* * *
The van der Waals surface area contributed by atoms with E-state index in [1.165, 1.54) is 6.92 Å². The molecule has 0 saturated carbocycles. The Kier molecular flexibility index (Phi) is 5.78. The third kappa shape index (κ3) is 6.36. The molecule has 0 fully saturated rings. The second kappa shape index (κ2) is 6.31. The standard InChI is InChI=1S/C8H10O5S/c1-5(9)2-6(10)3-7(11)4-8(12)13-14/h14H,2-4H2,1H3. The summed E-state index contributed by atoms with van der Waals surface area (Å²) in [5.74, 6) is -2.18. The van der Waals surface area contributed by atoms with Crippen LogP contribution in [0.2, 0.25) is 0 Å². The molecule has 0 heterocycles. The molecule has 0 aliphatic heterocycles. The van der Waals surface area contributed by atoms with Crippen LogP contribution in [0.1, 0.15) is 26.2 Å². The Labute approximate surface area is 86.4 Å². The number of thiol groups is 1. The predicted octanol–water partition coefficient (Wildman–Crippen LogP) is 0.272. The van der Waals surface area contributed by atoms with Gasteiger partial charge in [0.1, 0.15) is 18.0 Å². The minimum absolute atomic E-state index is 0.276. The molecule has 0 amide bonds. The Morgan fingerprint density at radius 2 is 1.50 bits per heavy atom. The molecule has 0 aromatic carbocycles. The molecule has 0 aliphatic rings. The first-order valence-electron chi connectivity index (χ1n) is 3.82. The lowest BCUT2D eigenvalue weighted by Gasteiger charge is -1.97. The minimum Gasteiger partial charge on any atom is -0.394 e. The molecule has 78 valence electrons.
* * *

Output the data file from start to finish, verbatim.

The van der Waals surface area contributed by atoms with E-state index in [1.165, 1.54) is 6.92 Å². The molecule has 0 saturated carbocycles. The Kier molecular flexibility index (Phi) is 5.78. The third kappa shape index (κ3) is 6.36. The molecule has 0 fully saturated rings. The second kappa shape index (κ2) is 6.31. The standard InChI is InChI=1S/C8H10O5S/c1-5(9)2-6(10)3-7(11)4-8(12)13-14/h14H,2-4H2,1H3. The summed E-state index contributed by atoms with van der Waals surface area (Å²) in [5.74, 6) is -2.18. The van der Waals surface area contributed by atoms with Crippen LogP contribution in [0.2, 0.25) is 0 Å². The molecule has 0 heterocycles. The molecule has 0 aliphatic heterocycles. The van der Waals surface area contributed by atoms with Crippen LogP contribution in [0.1, 0.15) is 26.2 Å². The Labute approximate surface area is 86.4 Å². The number of thiol groups is 1. The predicted octanol–water partition coefficient (Wildman–Crippen LogP) is 0.272. The van der Waals surface area contributed by atoms with Gasteiger partial charge in [0.1, 0.15) is 18.0 Å². The minimum absolute atomic E-state index is 0.276. The molecule has 0 amide bonds. The Morgan fingerprint density at radius 2 is 1.50 bits per heavy atom. The molecule has 0 aromatic carbocycles. The molecule has 0 aliphatic rings. The first-order valence-electron chi connectivity index (χ1n) is 3.82. The lowest BCUT2D eigenvalue weighted by Gasteiger charge is -1.97. The minimum Gasteiger partial charge on any atom is -0.394 e. The molecule has 78 valence electrons.